20 February, 2pm. ‘Unfree’ labour in 18th & 19th century India.
BASA & Equiano Society Lecture by Dr Andrea Major (Leeds University),
Wilkins Old Refectory, University College London, Gower St, London, WC1
(nearest Tube: Euston Square or Warren Street). The lecture will be followed by
questions & discussion, and then an opportunity for social networking over tea. There
will be charge of £3 (includes tea/coffee/biscuits) payable at the door. For further
information contact me as BASA Secretary: s email@example.com .
24 February. 7pm. Outside Left. ILP in NE in 1930s. Talk by Dr Gidon Cohen. Newcastle Lit &
24 February. Mexican past. Gallery talk by Joanne Harwood (University of Essex). Free. Part of
the British Museum’s ‘Revolution Paper. Mexican Prints 1910-1960’ special exhibition which closes
on 5 April. It features work by Rivera, Jose Clemente Orozco and David Alfaro Siqueiros, Jose
Guadalupe Posada and the Taller del Grafica Popular. Exhibition Free
25 February. 6.30pm. Mexican traditions and popular culture in Posada’s time. Lecture by
Luis Rebaza-Soraluz (King’s College London). See 24 February. Lecture £5/£3. To book: 020 7323
26 February. 6.30pm. Viva Zapata! 1952 film starring Marlon Brando, and directed by Elia
Kazan. See 24 & 25 February. Film £3/£2.
27 February. 10am-2pm. My East End Home. Workshop. Geffyre Museum, 136 Kingsland Rd,
Dalston, E2. Tutor: Leonie Hannan. (Note 1)
27 February. 10.30am-4pm. The Way We Were and Are. Conference to celebrate the 40th
anniversary of the first national Women’s Liberation Conference. Free Word Centr,e 60
Farringdon Road, London EC1. On February 27 1970 more than 500 women met at Ruskin
College in Oxford for the first National Women’s Liberation Movement conference. It will
explore History, Ordinary Lives, Power, and Sex, looking at how things have changed since 1970.
£25 (inc lunch). Concessions and free creche available. To book 020 7324 2570 or
in firstname.lastname@example.org . w ww.freewordonline.com .
28 February. 5pm. Vauxhall, Battersea & Nine Elms Opportunity Area Consultation. Closure
of consultation. See story below.
3 March 9am-1.15pm. Keeping the spotlight on fuel poverty: actions needed to tackle fuel
poverty and child poverty in England. Centre for Life, Newcastle. Free seminar, followed by
lunch, organised by NEA (Neighbourhood Energy Action). Aimed at managers, officers and
elected members from local authorities, directors of children’s trusts, CAF and Sure Start coordinators,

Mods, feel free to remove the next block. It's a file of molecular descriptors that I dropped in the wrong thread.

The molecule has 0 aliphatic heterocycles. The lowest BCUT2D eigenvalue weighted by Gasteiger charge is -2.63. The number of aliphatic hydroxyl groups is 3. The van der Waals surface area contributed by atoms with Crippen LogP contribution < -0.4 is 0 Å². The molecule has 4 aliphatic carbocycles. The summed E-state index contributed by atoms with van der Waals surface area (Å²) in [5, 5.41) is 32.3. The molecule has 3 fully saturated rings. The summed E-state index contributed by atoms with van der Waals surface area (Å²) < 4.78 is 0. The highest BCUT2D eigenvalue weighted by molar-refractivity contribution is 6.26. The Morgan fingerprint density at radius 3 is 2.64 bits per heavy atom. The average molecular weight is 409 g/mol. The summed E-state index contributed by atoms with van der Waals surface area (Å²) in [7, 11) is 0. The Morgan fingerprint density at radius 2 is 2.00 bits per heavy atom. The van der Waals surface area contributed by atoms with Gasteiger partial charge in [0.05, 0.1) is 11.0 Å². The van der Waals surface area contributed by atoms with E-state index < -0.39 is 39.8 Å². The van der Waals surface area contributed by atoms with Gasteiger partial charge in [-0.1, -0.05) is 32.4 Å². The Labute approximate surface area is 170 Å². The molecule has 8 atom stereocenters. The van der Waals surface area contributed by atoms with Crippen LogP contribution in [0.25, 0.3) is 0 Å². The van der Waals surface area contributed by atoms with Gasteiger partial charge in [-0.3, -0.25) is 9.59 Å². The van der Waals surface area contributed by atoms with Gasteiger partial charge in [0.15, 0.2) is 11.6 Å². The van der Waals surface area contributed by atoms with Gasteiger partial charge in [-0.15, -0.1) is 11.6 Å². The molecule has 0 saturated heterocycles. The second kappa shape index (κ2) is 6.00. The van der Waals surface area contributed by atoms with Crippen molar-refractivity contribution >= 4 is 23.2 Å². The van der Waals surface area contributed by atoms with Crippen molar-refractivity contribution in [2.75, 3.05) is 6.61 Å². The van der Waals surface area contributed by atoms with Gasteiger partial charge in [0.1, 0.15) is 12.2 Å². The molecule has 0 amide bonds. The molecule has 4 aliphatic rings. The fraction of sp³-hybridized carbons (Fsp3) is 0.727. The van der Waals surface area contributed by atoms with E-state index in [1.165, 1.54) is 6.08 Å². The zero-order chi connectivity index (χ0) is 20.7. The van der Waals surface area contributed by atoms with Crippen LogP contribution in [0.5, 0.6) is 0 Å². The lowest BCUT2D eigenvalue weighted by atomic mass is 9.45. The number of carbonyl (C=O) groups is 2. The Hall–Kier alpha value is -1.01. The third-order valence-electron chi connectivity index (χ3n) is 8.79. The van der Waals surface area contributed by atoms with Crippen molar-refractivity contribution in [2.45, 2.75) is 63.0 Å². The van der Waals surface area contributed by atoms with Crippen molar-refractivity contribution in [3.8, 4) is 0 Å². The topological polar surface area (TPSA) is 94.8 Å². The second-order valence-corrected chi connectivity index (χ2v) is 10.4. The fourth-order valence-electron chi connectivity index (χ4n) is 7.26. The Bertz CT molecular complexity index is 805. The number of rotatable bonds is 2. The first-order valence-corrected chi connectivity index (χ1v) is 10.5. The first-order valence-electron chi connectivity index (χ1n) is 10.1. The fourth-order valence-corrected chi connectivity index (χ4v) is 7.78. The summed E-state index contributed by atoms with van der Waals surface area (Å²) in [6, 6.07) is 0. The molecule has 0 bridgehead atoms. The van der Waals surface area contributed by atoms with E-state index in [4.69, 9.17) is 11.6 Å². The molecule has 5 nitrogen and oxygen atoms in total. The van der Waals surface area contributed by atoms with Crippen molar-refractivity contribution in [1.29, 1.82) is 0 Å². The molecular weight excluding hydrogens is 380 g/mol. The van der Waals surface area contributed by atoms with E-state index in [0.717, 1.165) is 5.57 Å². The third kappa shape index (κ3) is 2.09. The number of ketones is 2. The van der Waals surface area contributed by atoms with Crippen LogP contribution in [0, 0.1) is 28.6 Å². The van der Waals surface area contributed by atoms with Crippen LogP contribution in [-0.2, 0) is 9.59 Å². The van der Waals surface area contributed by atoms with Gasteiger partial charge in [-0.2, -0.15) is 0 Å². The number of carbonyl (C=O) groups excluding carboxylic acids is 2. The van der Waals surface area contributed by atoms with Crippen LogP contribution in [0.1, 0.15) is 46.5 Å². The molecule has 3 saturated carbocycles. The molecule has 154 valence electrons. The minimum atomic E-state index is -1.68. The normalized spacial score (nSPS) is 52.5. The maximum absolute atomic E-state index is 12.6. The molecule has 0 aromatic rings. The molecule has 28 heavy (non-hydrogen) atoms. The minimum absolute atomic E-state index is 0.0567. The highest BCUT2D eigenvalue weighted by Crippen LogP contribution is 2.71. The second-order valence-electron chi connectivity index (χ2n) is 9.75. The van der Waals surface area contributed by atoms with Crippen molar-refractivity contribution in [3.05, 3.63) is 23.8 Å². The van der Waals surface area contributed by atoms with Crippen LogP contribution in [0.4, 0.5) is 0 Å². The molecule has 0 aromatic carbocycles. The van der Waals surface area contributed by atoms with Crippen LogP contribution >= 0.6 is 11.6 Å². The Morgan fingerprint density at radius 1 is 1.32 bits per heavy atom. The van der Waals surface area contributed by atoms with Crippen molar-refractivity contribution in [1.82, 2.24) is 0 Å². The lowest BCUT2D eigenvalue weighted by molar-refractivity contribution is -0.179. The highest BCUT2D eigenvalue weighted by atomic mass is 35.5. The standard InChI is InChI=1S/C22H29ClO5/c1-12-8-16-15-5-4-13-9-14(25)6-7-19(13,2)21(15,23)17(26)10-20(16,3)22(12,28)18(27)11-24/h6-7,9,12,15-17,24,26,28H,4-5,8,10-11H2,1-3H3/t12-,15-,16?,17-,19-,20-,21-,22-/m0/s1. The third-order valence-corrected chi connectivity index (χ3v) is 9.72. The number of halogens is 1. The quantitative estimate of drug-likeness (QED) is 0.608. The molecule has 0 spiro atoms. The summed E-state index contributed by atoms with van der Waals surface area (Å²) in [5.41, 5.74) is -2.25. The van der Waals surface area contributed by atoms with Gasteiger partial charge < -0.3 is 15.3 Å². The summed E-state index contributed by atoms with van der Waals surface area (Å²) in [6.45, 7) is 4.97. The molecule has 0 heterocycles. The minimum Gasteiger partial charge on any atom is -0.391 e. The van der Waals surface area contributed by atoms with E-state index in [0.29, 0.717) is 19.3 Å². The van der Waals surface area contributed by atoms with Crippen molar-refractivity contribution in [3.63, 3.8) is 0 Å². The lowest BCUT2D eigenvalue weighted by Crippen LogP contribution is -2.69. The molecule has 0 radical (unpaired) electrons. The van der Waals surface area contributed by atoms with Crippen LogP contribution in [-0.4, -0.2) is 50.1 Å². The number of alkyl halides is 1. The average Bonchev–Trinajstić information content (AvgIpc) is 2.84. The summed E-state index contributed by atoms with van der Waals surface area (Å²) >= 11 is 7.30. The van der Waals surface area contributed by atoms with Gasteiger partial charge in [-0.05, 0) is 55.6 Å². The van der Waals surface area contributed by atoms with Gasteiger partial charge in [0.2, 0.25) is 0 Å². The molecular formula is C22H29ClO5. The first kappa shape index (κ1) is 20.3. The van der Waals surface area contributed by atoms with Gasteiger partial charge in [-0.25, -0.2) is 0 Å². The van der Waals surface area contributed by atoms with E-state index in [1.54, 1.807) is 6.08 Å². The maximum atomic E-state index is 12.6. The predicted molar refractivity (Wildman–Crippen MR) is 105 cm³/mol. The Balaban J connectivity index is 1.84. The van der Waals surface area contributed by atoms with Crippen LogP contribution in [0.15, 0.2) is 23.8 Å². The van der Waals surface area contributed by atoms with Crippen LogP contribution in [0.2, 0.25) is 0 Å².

LSP representatives, and representatives from regional and local agencies. To find
out more visit http://www.nea.org.uk/keeping-the-spotlight-on-fuel-poverty/ and to reserve a place
6 March. 11.30am. Conference and Workers’ Bookfair and 7.30pm Social. The Bridge Hotel,
Castle Garth, Newcastle. For full details see:
6 March. Heart o the Race: Black feminism in Britain. 10am-5pm. Women’s Library/Black
Cultural Archives event. London Metropolitan Archives, 40 Northampton Rd, London, EC1. Free.
For further details and to book 020 7320 2222; email@example.com.
18 March, 1.15pm. The Life and Death of Frida Kahlo. 1966 documentary about wife of Diego
Rivera. Free but booking advised. See 24 & 25 February.
24 March. Can prisons work. A view from the Inspectorate. 7.30pm.
Lecture by Anne Owers, HM Chief Inspector of Prisons. The Hall, Sacred
Heart Church, Edge Hill, Wimbledon, London, SW19. Prisoner’s Education
Trust 21st Birthday event. £15 (students £7.50) inc. glass of wine. Owers was educated in
Washington in County Durham, went to Girton College, Cambridge. She taught and researched
African history in Zambia. She worked for Joint Council for the Welfare of Immigrants from 1981
and from 1992 was Director of Justice. She became Chief Inspector in 2001. To book tickets
contact Prisoners’ Education Trust: firstname.lastname@example.org.
27 March. 2.30pm–4.30pm. My East End War: London Metropolitan Archive, 40 Northampton
Road, Clerkenwell, EC1. Tutor: Eleni Liarou. (Note 1)
1 April–12 September. Exhibition. Christopher Lloyd: A Life at Great Dixter. Garden
Museum. (Note 2)
1 April. 6.30–8.30pm. Fergus Garrett & Anna Pavord – Reflections on Christopher
Lloyd. Garden Museum. (Note 3)
8 April. 6.30–8.30pm. Reputations – How are Gardeners Remembered? Garden Museum.
10 April. 10.30am–5pm. Dianthus Day. Garden Museum. (Note 2)
13 April. 6.30–8.30pm. Christopher Lloyd: Friend & Host. Garden Museum. (Note 3)